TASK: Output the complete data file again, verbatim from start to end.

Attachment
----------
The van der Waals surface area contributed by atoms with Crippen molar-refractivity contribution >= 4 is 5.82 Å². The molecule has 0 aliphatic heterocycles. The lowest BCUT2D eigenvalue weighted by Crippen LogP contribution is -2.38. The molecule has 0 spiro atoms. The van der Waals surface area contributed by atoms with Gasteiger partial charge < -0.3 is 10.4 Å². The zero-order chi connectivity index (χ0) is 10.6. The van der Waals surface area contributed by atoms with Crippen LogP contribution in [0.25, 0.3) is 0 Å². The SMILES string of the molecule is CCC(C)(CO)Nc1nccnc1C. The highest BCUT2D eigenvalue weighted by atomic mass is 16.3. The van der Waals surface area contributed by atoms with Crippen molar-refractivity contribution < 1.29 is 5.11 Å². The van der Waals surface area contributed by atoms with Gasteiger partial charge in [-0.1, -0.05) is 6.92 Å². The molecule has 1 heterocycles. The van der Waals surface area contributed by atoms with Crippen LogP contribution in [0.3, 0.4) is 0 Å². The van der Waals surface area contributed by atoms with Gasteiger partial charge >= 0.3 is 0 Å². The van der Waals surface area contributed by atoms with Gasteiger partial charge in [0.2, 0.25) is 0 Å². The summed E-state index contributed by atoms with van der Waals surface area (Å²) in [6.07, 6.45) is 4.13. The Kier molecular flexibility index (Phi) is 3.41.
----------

The van der Waals surface area contributed by atoms with Crippen molar-refractivity contribution >= 4 is 5.82 Å². The molecule has 0 aliphatic heterocycles. The lowest BCUT2D eigenvalue weighted by Crippen LogP contribution is -2.38. The molecule has 0 spiro atoms. The van der Waals surface area contributed by atoms with Gasteiger partial charge < -0.3 is 10.4 Å². The zero-order chi connectivity index (χ0) is 10.6. The van der Waals surface area contributed by atoms with Crippen LogP contribution in [0.25, 0.3) is 0 Å². The SMILES string of the molecule is CCC(C)(CO)Nc1nccnc1C. The highest BCUT2D eigenvalue weighted by atomic mass is 16.3. The van der Waals surface area contributed by atoms with Crippen molar-refractivity contribution < 1.29 is 5.11 Å². The van der Waals surface area contributed by atoms with Gasteiger partial charge in [-0.1, -0.05) is 6.92 Å². The molecule has 1 heterocycles. The van der Waals surface area contributed by atoms with Crippen LogP contribution in [0.3, 0.4) is 0 Å². The van der Waals surface area contributed by atoms with Gasteiger partial charge >= 0.3 is 0 Å². The van der Waals surface area contributed by atoms with Gasteiger partial charge in [0.2, 0.25) is 0 Å². The summed E-state index contributed by atoms with van der Waals surface area (Å²) in [6.07, 6.45) is 4.13. The Kier molecular flexibility index (Phi) is 3.41.